Ovarian Cancer and Early Menopause

Medically Reviewed by Brunilda Nazario, MD on May 06, 2021
4 min read

Surgery, chemotherapy, or radiation therapy for ovarian cancer and other cancers can cause women to start early menopause. It’s also called induced menopause.

Menopause usually happens sometime between ages 45 and 55. Your estrogen levels gradually taper off and you stop getting your periods.

Early menopause happens between 40-45. If you go into menopause before age 40, it’s called premature menopause.

Ovarian cancer or other cancer treatments can trigger early menopause. Instead of gradual loss of your hormones, the change may be sudden and cause severe menopause symptoms in some women.

Early menopause may also cause fertility loss. You may not be able to get pregnant. Ask your doctor about fertility-sparing cancer treatments or fertility preservation options before your cancer treatment starts.

Surgery that removes both of your ovaries, or bilateral oophorectomy, can cause early, induced menopause. It’s also called surgical menopause. When your ovaries are removed, you immediately go into menopause. Your periods stop.

You may have more intense menopause symptoms like hot flashes after your surgery. The change can feel drastic for some women. Others have fewer, milder, or no symptoms.

Oophorectomy may or may not be done along with a hysterectomy, or removal of your uterus. It’s used to treat:

Some chemotherapy drugs used to treat ovarian cancer and other cancers can cause early menopause. You may stop having your period and notice menopause symptoms like hot flashes or sweats. In some women, this early menopause is temporary.

Some chemo drugs are toxic to your ovaries. Your ovaries may stop functioning normally, leading to early menopause.

Chemo drugs with a higher risk of ovary damage include:

Newer, targeted cancer drugs like bevacizumab (Avastin) and immunotherapy drugs called tyrosine kinase inhibitors can also harm your ovaries.

You may be able to take gonadotropin-releasing hormone agonists (GnRHa) along with your chemo to help protect your ovaries. Some women start having periods again after chemo when they use this treatment, but it’s not clear if you can regain fertility.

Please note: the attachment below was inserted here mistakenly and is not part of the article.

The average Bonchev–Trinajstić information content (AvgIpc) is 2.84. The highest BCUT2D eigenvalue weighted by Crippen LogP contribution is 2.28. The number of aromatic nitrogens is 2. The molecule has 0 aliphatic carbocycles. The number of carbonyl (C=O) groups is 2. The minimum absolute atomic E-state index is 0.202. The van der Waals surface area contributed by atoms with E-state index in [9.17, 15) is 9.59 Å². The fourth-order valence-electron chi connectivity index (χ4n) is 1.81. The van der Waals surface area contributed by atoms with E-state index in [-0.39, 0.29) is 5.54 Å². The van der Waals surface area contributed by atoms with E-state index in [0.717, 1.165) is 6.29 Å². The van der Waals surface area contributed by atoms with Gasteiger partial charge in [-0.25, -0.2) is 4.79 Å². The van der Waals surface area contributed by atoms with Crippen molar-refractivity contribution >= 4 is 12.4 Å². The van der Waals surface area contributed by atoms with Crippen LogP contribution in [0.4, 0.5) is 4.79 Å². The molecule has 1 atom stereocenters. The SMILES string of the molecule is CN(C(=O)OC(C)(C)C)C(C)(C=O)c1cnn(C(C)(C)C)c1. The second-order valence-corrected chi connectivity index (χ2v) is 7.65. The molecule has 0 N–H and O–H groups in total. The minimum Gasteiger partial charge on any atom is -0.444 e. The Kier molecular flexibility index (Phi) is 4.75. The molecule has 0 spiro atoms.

Radiation cancer treatments aimed at or near your ovaries can cause early menopause. Your age, radiation dose, and the distance from your ovaries all affect your risk of early menopause with this cancer therapy.

Radiation aimed at your whole pelvic area can affect your uterus and lead to fertility loss. Radiation to your brain can also affect glands that regulate your periods or ovary function, causing early menopause.

Early menopause may trigger sudden menopause symptoms such as:

These symptoms may feel severe for some women because your hormone loss is instant, not gradual as in natural menopause. It can feel like a drastic change.

Health risks. Early menopause can increase your risk of long-term health problems like cardiovascular disease (CVD), osteoporosis, depression or anxiety, and cognitive dysfunction or memory loss.

Your doctor may give you a DEXA scan to check your bone density. They can prescribe medication to help protect your bone strength.

Talk to your doctor if you’re having early menopause symptoms. They can prescribe treatments to ease symptoms and help prevent long-term health risks of early menopause.

Hormone replacement therapy (HRT). Your doctor can prescribe estrogen or progesterone in pills, skin patches, or gels to replace the hormones your ovaries used to make. HRT can ease some menopause symptoms.

Vaginal estrogen. For vaginal dryness that causes discomfort during sex, your gynecologist can prescribe vaginal creams, inserts, or rings that contain estrogen. You can use it with or without HRT.

Other medications. Antidepressants like citalopram (Celexa), paroxetine (Paxil), or venlafaxine (Effexor), as well as the blood pressure medicine clonidine (Catapres), reduce hot flashes and night sweats.

Lifestyle changes can help you manage symptoms and the health risks of early menopause:

Therapy. Cognitive behavioral therapy (CBT) can help ease hot flashes and night sweats, as well as symptoms like poor sleep.

The sudden drop in hormones from early menopause can affect your mood and well-being. You may also feel grief over fertility loss or fear about your long-term health.

Therapy, counseling, support groups for women with ovarian cancer, and talking with your family and friends may help you cope with the emotional effects of early menopause.